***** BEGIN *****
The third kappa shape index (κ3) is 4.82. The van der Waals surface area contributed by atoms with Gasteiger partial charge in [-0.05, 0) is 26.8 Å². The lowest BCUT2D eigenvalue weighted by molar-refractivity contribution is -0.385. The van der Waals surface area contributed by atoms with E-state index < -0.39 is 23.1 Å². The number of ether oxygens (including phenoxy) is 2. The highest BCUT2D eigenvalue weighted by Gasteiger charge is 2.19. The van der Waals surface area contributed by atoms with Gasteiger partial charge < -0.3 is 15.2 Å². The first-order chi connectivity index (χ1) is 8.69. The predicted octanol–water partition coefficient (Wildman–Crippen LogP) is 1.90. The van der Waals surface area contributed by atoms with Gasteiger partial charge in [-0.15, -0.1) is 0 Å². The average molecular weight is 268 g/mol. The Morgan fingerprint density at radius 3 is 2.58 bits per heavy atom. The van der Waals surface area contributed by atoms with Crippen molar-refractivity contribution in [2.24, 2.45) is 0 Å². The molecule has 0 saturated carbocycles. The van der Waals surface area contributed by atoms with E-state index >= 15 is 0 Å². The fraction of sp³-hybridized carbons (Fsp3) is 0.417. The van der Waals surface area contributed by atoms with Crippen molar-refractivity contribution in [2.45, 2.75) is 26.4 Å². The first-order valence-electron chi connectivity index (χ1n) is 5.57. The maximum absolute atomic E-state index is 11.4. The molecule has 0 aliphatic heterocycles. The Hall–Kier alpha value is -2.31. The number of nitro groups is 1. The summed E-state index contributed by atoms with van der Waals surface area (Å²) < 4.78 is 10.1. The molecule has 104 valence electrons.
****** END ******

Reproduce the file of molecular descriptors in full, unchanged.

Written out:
The third kappa shape index (κ3) is 4.82. The van der Waals surface area contributed by atoms with Gasteiger partial charge in [-0.05, 0) is 26.8 Å². The lowest BCUT2D eigenvalue weighted by molar-refractivity contribution is -0.385. The van der Waals surface area contributed by atoms with E-state index < -0.39 is 23.1 Å². The number of ether oxygens (including phenoxy) is 2. The highest BCUT2D eigenvalue weighted by Gasteiger charge is 2.19. The van der Waals surface area contributed by atoms with Gasteiger partial charge < -0.3 is 15.2 Å². The first-order chi connectivity index (χ1) is 8.69. The predicted octanol–water partition coefficient (Wildman–Crippen LogP) is 1.90. The van der Waals surface area contributed by atoms with Gasteiger partial charge in [-0.15, -0.1) is 0 Å². The average molecular weight is 268 g/mol. The Morgan fingerprint density at radius 3 is 2.58 bits per heavy atom. The van der Waals surface area contributed by atoms with Crippen molar-refractivity contribution in [2.24, 2.45) is 0 Å². The molecule has 0 saturated carbocycles. The van der Waals surface area contributed by atoms with E-state index >= 15 is 0 Å². The fraction of sp³-hybridized carbons (Fsp3) is 0.417. The van der Waals surface area contributed by atoms with Crippen molar-refractivity contribution in [2.45, 2.75) is 26.4 Å². The first-order valence-electron chi connectivity index (χ1n) is 5.57. The maximum absolute atomic E-state index is 11.4. The molecule has 0 aliphatic heterocycles. The Hall–Kier alpha value is -2.31. The number of nitro groups is 1. The summed E-state index contributed by atoms with van der Waals surface area (Å²) < 4.78 is 10.1. The molecule has 104 valence electrons.